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Influenza, pneumonia, and the common cold are some of the most common causes of chills and fever. These conditions affect millions of people every year, with pneumonia being the most serious and potentially fatal. Among the three, influenza is the only illness that can be vaccinated against, though there is no stopping the virus if a person already has it. Pneumonia, a condition that can affect both humans and animals, is mostly dangerous to those who are already weak. Lastly, the common cold is an illness the vast majority of people are familiar with, and it can sometimes cause chills and fever in addition to the typical symptoms.
One condition that causes chills and fever most commonly is influenza. In addition to chills and fever, it often presents with general body aches and fatigue as well as cough. Due to the similarities between some symptoms of influenza and the common cold, also known as acute viral rhinopharyngitis, these two conditions are sometimes mistaken for one another. The influenza virus is most typically propagated through the air due to sneezing and coughing, but can also be transmitted through other forms of direct and indirect contact. Many people choose to vaccinate themselves yearly against prevalent forms of the influenza virus, as it can be especially lethal to people who have suboptimal health.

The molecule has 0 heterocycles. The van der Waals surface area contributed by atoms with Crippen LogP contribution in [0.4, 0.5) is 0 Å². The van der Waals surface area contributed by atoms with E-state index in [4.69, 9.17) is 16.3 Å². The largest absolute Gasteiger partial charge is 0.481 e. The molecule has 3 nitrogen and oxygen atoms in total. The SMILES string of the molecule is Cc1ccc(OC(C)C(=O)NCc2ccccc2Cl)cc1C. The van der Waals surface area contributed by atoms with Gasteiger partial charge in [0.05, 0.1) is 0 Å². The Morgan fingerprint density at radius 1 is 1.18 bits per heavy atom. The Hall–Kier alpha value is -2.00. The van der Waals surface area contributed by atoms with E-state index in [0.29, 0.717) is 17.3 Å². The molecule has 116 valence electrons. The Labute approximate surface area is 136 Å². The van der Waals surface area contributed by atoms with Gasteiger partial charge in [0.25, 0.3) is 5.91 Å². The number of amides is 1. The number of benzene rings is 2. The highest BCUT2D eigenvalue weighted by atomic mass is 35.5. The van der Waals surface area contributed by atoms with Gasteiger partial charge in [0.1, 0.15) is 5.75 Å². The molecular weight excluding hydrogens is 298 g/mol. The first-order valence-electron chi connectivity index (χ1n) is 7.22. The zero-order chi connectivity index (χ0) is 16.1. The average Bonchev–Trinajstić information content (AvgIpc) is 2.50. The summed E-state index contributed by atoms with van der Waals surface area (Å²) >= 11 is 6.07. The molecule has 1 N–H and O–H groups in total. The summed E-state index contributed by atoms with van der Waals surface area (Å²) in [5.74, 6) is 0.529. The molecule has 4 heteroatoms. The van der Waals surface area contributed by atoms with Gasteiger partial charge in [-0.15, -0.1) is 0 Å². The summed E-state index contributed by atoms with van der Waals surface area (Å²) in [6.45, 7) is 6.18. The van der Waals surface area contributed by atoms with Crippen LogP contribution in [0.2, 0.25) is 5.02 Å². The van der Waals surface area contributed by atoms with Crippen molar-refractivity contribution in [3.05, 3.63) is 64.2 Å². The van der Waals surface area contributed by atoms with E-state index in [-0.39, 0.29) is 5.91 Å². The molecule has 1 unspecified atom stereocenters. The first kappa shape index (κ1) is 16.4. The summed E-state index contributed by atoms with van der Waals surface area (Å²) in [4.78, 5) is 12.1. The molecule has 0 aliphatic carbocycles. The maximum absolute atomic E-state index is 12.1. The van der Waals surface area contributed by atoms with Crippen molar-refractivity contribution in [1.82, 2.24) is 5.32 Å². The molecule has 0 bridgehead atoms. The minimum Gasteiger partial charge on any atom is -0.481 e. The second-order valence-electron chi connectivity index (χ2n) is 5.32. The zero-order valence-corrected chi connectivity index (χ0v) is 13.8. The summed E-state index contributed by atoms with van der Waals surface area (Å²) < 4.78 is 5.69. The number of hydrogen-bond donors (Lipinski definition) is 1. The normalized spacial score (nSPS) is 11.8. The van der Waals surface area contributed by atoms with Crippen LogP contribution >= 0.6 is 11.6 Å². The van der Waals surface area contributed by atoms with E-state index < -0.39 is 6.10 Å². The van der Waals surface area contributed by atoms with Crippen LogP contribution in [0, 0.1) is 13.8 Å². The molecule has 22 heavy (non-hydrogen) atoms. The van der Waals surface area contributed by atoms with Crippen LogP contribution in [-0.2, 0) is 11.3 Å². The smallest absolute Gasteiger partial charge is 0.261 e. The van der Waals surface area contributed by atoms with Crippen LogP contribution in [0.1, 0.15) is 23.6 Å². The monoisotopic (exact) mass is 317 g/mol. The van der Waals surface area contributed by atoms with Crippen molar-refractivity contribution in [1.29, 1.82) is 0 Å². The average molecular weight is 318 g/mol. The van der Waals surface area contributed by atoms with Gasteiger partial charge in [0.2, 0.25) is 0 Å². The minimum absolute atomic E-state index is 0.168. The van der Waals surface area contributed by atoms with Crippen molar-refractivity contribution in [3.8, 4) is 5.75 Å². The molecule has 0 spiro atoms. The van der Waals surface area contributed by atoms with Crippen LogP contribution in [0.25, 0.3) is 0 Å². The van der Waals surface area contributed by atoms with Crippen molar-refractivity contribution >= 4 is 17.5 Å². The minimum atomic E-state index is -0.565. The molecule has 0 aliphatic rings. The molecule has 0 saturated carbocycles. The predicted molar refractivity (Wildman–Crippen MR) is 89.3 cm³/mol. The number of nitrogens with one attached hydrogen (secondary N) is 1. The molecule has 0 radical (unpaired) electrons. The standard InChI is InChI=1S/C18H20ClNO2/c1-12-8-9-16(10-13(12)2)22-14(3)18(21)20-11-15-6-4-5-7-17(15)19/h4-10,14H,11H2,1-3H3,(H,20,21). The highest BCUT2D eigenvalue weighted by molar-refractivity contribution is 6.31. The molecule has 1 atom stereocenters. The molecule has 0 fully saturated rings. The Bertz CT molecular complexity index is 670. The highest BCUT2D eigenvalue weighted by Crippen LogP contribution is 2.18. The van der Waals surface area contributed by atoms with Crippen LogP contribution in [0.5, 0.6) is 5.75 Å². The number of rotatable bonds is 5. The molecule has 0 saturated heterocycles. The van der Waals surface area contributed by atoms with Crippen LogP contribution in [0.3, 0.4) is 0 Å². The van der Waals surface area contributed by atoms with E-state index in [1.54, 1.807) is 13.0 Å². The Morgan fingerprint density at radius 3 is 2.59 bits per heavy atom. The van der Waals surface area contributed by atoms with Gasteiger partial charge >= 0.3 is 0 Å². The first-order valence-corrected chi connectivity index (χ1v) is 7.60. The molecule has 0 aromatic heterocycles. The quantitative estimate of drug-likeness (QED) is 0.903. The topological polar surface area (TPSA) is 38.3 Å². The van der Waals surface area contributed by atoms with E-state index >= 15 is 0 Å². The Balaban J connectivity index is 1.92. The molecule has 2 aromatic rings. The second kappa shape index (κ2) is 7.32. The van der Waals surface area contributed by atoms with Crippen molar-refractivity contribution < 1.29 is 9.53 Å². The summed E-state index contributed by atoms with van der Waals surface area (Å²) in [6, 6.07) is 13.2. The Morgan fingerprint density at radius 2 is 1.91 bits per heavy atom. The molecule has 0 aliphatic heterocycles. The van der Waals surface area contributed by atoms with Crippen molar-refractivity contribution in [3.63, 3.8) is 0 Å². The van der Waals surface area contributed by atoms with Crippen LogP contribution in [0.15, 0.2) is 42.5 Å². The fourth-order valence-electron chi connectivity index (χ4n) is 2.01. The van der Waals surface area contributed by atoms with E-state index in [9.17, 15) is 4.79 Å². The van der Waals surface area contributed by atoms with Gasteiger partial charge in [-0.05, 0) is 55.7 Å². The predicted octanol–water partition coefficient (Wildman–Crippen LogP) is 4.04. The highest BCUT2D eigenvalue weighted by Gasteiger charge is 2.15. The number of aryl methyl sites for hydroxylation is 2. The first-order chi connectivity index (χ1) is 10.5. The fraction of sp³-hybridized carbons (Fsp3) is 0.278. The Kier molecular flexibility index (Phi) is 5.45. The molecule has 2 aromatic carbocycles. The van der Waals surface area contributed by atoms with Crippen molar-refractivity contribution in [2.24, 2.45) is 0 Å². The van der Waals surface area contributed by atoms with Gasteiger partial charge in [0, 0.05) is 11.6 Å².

Pneumonia is essentially a condition that results in one or both lungs becoming inflamed. It has various causes, including parasites, fungi, and bacteria. Cough, fever, and pain in the chest are some symptoms of pneumonia, but the condition can also present with chills. Pneumonia is a life-threatening condition that should be treated as soon as possible, and it is important not to dismiss these symptoms as something less urgent. It is most dangerous to the very old and the very young, but anyone can be threatened by this illness.
While the common cold does not always have chills and fever as symptoms, it is a strong possibility. Other symptoms of a cold are a mild cough, runny nose, and sneezing. A person with a cold may also experience minor muscle aches and general fatigue. If the person does not experience fever and chills or muscle soreness, he or she might actually be suffering from allergies rather than the common cold. There is no cure for the common cold, but it normally goes away on its own without any serious complications.
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